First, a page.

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Power content of frequency modulation and phase modulation

Nasser M. Abbasi

September 6 2009 compiled on — Wednesday July 06, 2016 at 08:26 AM
This demonstration illustrates frequency modulation (FM) and phase modulation (PM) using one tone sinusoidal as the modulating signal.

For FM, the modulating signal m (t) is defined as

m (t) = Am cos(2πfmt )

And for PM

m (t) = Am sin(2πfmt )

where f
 m  is the signal frequency in Hz and A
 m  is its amplitude. This definition for m(t)  is used to simplify determining the spectra of the modulated carrier s(t)  by the use of BesselJ functions.

With m (t)  defined as above, the modulated carrier s(t)  can now be defined as

s(t) = Accos(2πfct+ βm (t))

where β  is the modulation index, fc  is the carrier frequency in Hz and Ac  is the carrier amplitude.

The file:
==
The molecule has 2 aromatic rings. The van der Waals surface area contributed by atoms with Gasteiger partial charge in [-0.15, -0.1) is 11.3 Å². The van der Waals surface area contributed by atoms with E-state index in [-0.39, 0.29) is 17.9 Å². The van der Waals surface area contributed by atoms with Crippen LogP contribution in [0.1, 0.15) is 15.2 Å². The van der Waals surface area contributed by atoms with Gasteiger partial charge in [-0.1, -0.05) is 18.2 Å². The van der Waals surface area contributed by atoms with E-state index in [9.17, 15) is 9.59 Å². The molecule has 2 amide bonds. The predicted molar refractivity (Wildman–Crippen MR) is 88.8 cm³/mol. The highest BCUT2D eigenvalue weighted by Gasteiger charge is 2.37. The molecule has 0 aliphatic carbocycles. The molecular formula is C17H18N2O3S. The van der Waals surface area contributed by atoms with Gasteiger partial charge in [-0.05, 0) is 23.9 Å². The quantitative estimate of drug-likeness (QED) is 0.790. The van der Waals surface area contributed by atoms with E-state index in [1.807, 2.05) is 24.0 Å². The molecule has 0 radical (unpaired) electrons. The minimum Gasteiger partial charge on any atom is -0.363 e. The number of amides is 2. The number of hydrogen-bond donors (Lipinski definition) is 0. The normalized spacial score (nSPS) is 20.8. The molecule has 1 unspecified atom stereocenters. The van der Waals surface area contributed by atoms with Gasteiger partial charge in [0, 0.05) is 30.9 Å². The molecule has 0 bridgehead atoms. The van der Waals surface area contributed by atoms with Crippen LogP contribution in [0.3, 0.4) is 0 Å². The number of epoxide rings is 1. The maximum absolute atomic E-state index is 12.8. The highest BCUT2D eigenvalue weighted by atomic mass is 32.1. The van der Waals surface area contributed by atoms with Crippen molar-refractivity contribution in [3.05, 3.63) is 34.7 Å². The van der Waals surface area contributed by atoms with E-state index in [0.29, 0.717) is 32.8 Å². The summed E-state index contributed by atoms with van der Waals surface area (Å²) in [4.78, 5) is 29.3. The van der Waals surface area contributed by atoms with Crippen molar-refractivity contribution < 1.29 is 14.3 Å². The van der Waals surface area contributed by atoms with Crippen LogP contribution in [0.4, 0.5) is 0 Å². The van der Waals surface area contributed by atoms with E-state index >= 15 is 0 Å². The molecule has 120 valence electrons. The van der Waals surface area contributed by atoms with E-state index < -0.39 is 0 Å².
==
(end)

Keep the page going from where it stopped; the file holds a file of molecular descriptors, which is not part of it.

For FM modulation,

β =  fm

where K is the deviation constant in Hz per volt, and for PM modulation,

β = kAm

where K  is in radians per volt. The above units for β  assumes that the unit of m (t)  is volts.

The bandwidth of the modulated carrier s(t)  is defined as approximately 2(1 + β)f
         m  . This bandwidth contains 98  small β  the modulated carrier spectra become a narrow band and for a large β  the spectra becomes wideband.

The parameters Am, Ac, fm,fc,k  can be adjusted and the effect on the spectra of the modulated carrier can be observed.

The demonstration also calculates and plots the power content (normalized) of the modulated carrier as a function of the bandwidth. This is also called the power ratio, and defined as

            2    ∑              2
BesselJ(0,β) + 2    BesselJ(n,β)

where BesselJ is Bessel function of the first kind, and M is the number of sidebands on each side of the carrier frequency fc  .

This plot is useful in the design of FM and PM modulators as it allows one to determine the size of the bandwidth needed for a given power ratio.